But in the Transformers sequels, any heart was cut out of the juggernaut. From a quality perspective, there were diminishing returns. Nothing could capture the magic of seeing these robotic warriors in a real sequence for the first time. Although the battles got bigger and the lore-based cuts got deeper, audiences began to move away from the series. Hardcore fans certainly weren’t being catered to, but by the time Transformers: The Last Knight struck in 2017, it was obvious something had to change. 

Bumblebee (2018) was supposed to be the cure to the plague of apathy. It wasn’t as concerned with huge explosions and ridiculous humor. It instead told a personal story of a girl and her car… that just so happened to be an alien robot. It respected the source material but brought in its own artistic flair. Director Travis Knight had a clear vision and lead Hailee Steinfeld was the perfect, grounded foil to the over-the-top world she was about to step into. Bumblebee is a showcase of learning from the chronology of toy-based moviemaking and going back to basics with a human narrative that also includes a toy. Alas, it also wasn’t a hit, hence the back-to-basics pivot in Rise of the Beasts.

Sienna Miller in GI Joe: The Rise of Cobra

G.I. Joe: The Rise of Cobra (2009)

G.I. Joe: The Rise of Cobra and Snake Eyes from 2021, were essentially born from the Transformers methodology. Hit the audience with a lot of noise and action, forget the need for any true character growth, and throw in a few fun references to old lore. It’s a strategy that woefully failed, still angering diehard fans while never fully finding its mainstream crowd. Although G.I. Joe: Retaliation (2013) attempted to course correct with a slightly closer adaptation to the toys, comics and animated shows, it just wasn’t enough. At least a cast overhaul and directorial change from Stephen Sommers to Jon M. Chu didn’t remove the sour taste that the 2009 entry left in the mouth.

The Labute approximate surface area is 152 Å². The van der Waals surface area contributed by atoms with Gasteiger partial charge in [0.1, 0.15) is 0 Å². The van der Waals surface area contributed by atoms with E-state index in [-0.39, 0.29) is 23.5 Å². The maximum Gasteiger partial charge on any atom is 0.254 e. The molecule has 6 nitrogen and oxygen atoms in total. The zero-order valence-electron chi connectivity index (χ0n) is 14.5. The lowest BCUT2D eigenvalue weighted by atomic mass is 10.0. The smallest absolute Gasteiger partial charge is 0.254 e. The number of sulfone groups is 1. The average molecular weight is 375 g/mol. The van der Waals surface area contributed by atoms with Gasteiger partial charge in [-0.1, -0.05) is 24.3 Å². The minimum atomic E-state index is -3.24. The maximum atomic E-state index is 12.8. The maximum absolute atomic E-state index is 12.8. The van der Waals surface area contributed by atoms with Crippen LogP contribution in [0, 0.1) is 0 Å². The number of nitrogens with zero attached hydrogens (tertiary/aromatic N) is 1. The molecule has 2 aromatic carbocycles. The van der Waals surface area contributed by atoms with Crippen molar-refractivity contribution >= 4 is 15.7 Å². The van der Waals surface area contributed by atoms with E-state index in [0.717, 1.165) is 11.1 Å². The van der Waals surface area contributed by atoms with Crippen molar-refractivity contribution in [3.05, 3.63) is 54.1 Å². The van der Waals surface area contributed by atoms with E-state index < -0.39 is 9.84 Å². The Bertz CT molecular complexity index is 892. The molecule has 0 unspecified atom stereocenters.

Still, G.I. Joe adaptations have continued to lack heart. Every iteration has been displayed as the start of a new shared universe; a concept that jaded moviegoers roll their eyes at, considering the franchise just simply hasn’t earned it. There are years of compelling stories to tell, but with the live-action versions largely hellbent on ignoring the best ones, it’s difficult to see how the toy adaptation is ever going to take off. 

Alien ship in Battleship

Battleship (2012)

The less said about Battleship the better. Directed by Peter Berg, the game-based adaptation is from the same school of thought as G.I. Joe and Transformers. In fact, there were rumors of a larger shared universe being developed that would try to cross these Hasbro properties over. The cynical development style, which put toy selling and blockbuster-building above story, can be traced to Battleship’s inevitable downfall. Perhaps part of the problem was that there was no narrative for Battleship to begin with. It turns a naval war game inspired by the Second World War into a lazy, run-of-the-mill alien invasion flick in the post-Independence Day mold.

The idea that aliens could be thrown into the mix just to make the movie seem more cinematic, or at least indistinguishable from other 2000s blockbusters, was ridiculous. With no true direction and nothing to say, the only reason behind this adaptation was financial. Upon its initial announcement fans had a sinking feeling, and they were right. 


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